The Year 5 and Year 6 English curriculum for reading focuses on 2 main aspects - word reading (being able to read the words themselves) and comprehension (the ability to understand what they're reading).
- The best way to support your child's reading skills is to read lots at home and to take note of how easy or hard they find reading certain books, to make sure they're reading books at the right level.
- Simply encouraging children to read as widely and often as they can is the most important thing. Find whatever it is that they're interested in and let them read as many books on it as they like!
- Reading classic books is a brilliant way to challenge fluent readers who are already keen bookworms. Take a look at the themes and conventions in the book.
- For struggling readers, audiobooks can be extremely helpful. You could even read along with the book - listening to the words just might help your child to concentrate and engage fully.
Reading - Word Reading
- apply their growing knowledge of root words, prefixes and suffixes (morphology and etymology), as listed in English appendix 1, both to read aloud and to understand the meaning of new words that they meet
Reading - Comprehension
- maintain positive attitudes to reading and an understanding of what they read by continuing to read and discuss an increasingly wide range of fiction, poetry, plays, non-fiction and reference books or textbooks
- maintain positive attitudes to reading and an understanding of what they read by reading books that are structured in different ways and reading for a range of purposes
- maintain positive attitudes to reading and an understanding of what they read by increasing their familiarity with a wide range of books, including myths, legends and traditional stories, modern fiction, fiction from our literary heritage, and books from other cultures and traditions
- maintain positive attitudes to reading and an understanding of what they read by recommending books that they have read to their peers, giving reasons for their choices
- maintain positive attitudes to reading and an understanding of what they read by identifying and discussing themes and conventions in and across a wide range of writing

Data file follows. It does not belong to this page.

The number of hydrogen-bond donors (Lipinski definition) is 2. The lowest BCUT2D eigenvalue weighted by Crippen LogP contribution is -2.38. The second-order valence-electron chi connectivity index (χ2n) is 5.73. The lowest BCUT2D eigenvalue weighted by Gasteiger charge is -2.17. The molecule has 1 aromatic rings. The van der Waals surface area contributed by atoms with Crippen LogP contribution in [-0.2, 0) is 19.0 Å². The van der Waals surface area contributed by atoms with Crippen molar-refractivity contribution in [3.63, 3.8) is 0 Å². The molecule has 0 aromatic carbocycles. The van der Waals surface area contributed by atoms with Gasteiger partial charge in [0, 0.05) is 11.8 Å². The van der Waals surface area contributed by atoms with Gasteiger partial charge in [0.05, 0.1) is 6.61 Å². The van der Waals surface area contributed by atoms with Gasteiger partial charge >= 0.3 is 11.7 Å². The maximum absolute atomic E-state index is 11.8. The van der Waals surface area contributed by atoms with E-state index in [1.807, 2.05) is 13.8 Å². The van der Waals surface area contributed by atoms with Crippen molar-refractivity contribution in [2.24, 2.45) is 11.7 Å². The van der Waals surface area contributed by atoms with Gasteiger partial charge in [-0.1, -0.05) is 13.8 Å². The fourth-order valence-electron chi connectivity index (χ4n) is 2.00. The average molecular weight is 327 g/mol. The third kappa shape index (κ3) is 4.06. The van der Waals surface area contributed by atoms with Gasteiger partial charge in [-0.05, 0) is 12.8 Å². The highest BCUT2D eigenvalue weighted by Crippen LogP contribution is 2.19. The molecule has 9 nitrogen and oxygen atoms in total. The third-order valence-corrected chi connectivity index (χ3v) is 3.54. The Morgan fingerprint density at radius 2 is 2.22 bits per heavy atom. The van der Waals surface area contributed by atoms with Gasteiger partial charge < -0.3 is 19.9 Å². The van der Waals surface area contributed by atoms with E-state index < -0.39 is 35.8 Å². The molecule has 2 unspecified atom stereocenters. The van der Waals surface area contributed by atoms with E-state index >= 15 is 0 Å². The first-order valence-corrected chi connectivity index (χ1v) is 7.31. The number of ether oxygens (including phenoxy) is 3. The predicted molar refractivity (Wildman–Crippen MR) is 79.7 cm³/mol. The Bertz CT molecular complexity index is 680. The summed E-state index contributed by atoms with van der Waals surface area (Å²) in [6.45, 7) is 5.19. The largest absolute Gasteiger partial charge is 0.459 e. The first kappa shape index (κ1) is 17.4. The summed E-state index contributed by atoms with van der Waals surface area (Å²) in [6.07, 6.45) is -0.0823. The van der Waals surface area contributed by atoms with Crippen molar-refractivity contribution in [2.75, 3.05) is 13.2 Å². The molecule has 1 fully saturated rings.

- maintain positive attitudes to reading and an understanding of what they read bymaking comparisons within and across books
- maintain positive attitudes to reading and an understanding of what they read by learning a wider range of poetry by heart
- preparing poems and plays to read aloud and to perform, showing understanding through intonation, tone and volume so that the meaning is clear to an audience
- understand what they read by checking that the book makes sense to them, discussing their understanding and exploring the meaning of words in context
- understand what they read by asking questions to improve their understanding
- understand what they read by drawing inferences such as inferring characters’ feelings, thoughts and motives from their actions, and justifying inferences with evidence
- understand what they read by predicting what might happen from details stated and implied
- understand what they read by summarising the main ideas drawn from more than 1 paragraph, identifying key details that support the main idea
- understand what they read by identifying how language, structure and presentation contribute to meaning
- discuss and evaluate how authors use language, including figurative language, considering the impact on the reader
- distinguish between statements of fact and opinion
- retrieve, record and present information from non-fiction
- participate in discussions about books that are read to them and those they can read for themselves, building on their own and others’ ideas and challenging views courteously
- explain and discuss their understanding of what they have read, including through formal presentations and debates, maintaining a focus on the topic and using notes where necessary
- provide reasoned justifications for their views